Not bowled over
The Indians may be an aggressive unit, but they need to lift themselves in crucial games the way Aussies do.india Updated: Nov 07, 2006 00:52 IST
It’s unfortunate that Team India has forgotten how to add to its silverware collection. Its failure in the Champions Trophy is sad not only because it always did well under home conditions. For the Champions Trophy is a good indicator of the formbook for the frontrunners of the 2007 World Cup and India’s performance is anything but reassuring. The six-wicket defeat to Australia — the second loss in the four-team pool where India boasted just one win (over England) — suggests that the men in blue have yet to learn their lessons since losing the one-day series in the West Indies 4-1. Not even the failure to reach the finals of the tri-series tournament in Malaysia seems to have spurred Rahul Dravid’s men.
The Indians may be an aggressive unit, but that alone doesn’t win matches and they need to lift themselves in crucial games the way the Australians do. Of course, taking a leaf out of the world champions’ book needn’t mean Xeroxing their methods. For instance, as India’s best batsman, Dravid must bat at no. 3 if his potential is to be used to bring stability to the middle order. Instead, the focus appears to be on shuffling the batting order like a pack of cards. Australia rotates its batsmen around because there are enough players Down Under who can competently replace each other at any time. In fact, chairman of the selection committee, Dilip Vengsarkar, was right in saying that the Indian domestic scene ‘lacks talent’. Too many teams participate in the Ranji Trophy, which compromises the proper selection of talent.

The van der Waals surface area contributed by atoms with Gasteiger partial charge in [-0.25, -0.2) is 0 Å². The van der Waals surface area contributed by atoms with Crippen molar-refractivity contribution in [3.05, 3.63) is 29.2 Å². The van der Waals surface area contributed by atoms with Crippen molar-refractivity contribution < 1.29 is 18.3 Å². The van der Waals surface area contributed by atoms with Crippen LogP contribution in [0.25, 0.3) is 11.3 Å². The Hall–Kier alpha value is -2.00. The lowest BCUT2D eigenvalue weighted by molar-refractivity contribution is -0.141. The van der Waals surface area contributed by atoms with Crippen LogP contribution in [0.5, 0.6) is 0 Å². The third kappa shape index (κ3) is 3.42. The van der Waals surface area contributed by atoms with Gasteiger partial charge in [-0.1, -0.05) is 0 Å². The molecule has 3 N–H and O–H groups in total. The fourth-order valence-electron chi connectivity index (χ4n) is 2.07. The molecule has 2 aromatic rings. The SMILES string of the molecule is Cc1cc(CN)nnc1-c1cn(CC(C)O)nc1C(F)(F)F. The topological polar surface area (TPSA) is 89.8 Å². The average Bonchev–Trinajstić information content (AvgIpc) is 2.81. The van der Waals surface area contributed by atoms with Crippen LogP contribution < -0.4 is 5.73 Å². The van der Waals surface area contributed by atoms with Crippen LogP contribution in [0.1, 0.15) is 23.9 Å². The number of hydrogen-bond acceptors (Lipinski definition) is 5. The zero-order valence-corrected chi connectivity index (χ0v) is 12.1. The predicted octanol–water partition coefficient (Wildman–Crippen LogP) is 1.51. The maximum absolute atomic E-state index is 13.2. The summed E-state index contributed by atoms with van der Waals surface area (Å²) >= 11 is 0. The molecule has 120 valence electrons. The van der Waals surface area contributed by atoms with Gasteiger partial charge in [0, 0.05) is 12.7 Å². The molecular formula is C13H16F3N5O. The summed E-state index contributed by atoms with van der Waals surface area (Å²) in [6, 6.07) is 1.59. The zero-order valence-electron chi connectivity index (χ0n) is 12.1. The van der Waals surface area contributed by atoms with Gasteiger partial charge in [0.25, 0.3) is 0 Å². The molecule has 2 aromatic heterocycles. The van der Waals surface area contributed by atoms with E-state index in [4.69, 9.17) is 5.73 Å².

No wonder that the professional manner in which Australian cricket is set up gives it such a remarkable edge over other teams in the world today. Well, it still isn’t too late for India to learn.